Azure Static WebApps is a recent service provided by Microsoft to host static files, alongside optional backend Azure Functions. A free tier is available that allows the application to be deployed quickly while integrating it with PRs validations.

These features make this service a good candidate for hosting WebAssembly-based apps, which don’t need any much server-side dynamic content.

There is however one feature missing, currently there is no proper way to handle application upgrades, as hosted files may become out of sync, or just plain removed when a new version of the app is deployed. This can in turn create random application failures for users who are in between versions.

Uno Platform, the Uno.Wasm.Bootstrap and the Azure DevOps Artifacts Multi-Download projects are able to help when releasing the application through Azure DevOps.

This set of scripts is used to deploy, the NuGet Package Explorer for WebAssembly.


The Uno Application packaging

An Uno Platform application is built around the creation of an hash-based packaging, making it easy to hint that a CDN can cache files provided by the app indefinitely, except for the index.html file.

The index.html file is generally set to be cached for a short period of time. It contains references to the hash-based URLs and once the index.html is updated, all the assets for the newer version of the app get downloaded, ignoring any previously downloaded assets.

The problem here is that if the new version of your application is only published using the latest bits of the application’s files, any browser, CDN or proxy that may have partially cached the application, will likely fail to serve the files for any previous versions of the app.

As for any good caching problem, even if your http headers specify short caching hints, browsers, CDNs and proxies may decide otherwise. This means you cannot count on having a “short window” of time where the app may behave incorrectly when starting up.

Using the Azure DevOps Artifacts multi-download tool

The solution to this problem is to ensure that previous versions of the app’s resources are published alongside the newest bits. In practice, this means that the index.html file is always served to be latest, but the package files are all present to accommodate for clients that are running previous versions of the app.

Using Azure devOps, we can tag the builds that have been previously deployed. When a new version is published, download the artifacts of those previously tagged builds to create a cache friendly Azure Static WebApp deployment.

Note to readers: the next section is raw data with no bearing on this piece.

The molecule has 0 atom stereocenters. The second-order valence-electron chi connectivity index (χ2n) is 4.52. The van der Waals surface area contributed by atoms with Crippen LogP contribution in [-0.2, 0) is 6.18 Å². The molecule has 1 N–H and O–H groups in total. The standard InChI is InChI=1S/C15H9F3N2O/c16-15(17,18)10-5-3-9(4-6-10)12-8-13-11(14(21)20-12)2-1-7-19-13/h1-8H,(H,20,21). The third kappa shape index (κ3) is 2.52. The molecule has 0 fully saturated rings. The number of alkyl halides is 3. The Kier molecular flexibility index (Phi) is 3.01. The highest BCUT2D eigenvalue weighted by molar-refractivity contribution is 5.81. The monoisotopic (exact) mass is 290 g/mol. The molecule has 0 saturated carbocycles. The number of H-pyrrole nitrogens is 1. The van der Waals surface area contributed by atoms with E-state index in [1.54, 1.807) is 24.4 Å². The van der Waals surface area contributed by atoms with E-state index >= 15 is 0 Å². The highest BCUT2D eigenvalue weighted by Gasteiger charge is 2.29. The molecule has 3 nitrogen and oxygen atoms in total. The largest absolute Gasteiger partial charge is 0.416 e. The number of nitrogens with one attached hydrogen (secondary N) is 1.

Let’s dive into an Azure DevOps release pipeline :

First, you’ll need to setup for Azure Static WebApp’s tooling:

- bash: |
   # Set this variable as the WebApps Oryx task is hard coded to read it
   echo '##vso[task.setvariable variable=BUILD_SOURCESDIRECTORY]$(System.DefaultWorkingDirectory)'

  displayName: 'Set build directory variable'


Then we’ll download all the artifacts from previous bits and place those in the artifacts folder, where the current release files were already downloaded (CI/WebAssembly, in this case):
- powershell: |
   ## Update this to filter builds based on a specific tag

   ## Downloads previous artifacts for tagged builds
   dotnet tool install --tool-path . dotnet-azdo-artifacts-multidownload
   echo "SourceBranch:$(Build.SourceBranch) DefinitionName:$(Build.DefinitionName) TeamProject:$(System.TeamProject) TeamFoundationCollectionUri:$(System.TeamFoundationCollectionUri) BuildId:$(Build.BuildId)"

   # Download previous assets
   ./azdo-artifacts-multidownload --pat=$(System.AccessToken) --source-branch="$(Build.SourceBranch)" --artifact-name="WebAssembly" --definition-name="$(Build.DefinitionName)" --project-name="$(System.TeamProject)" --server-uri="$(System.TeamFoundationCollectionUri)" --current-build="$(Build.BuildId)" --run-limit="$downloadLimit" --tags=$buildTag --output-path=./downloads   

   # Copy the Uno Platform app Package folders contents to the working directory 
   # to allow for previous versions continue functioning properly
   cd ./downloads
   Get-ChildItem -Directory -Recurse | Where-Object { $_.Name -match 'Package_*' } | Copy-Item -Verbose -Force -Recurse -Destination "$appArtifactsPath"

  displayName: 'Download assets for previous tagged builds'


Once we’re done, we can run the Azure static webapp deployment:
- task: AzureStaticWebApp@0
  displayName: 'Deploy to Azure Static WebApps'
    app_location: CI/WebAssembly
    api_location: CI/YourAzureFunction
    skip_app_build: true
    azure_static_web_apps_api_token: '$(StaticAppsDeploymentToken_Variable)'


And finally, we can tag the newly published build to any subsequent one can find it:
- task: colinsalmcorner.colinsalmcorner-buildtasks.tag-build-task.tagBuildOrRelease@0
  displayName: 'Tag Build'
    tags: 'wasm-ci'


The tags can be changed per pipeline to enable for production and staging environments.

Also note that Azure Static WebApps does not document explicitly the publication to specific branches. If you need multiple non-PR environments, you will like need to create multiple Static WebApp instances in Azure.

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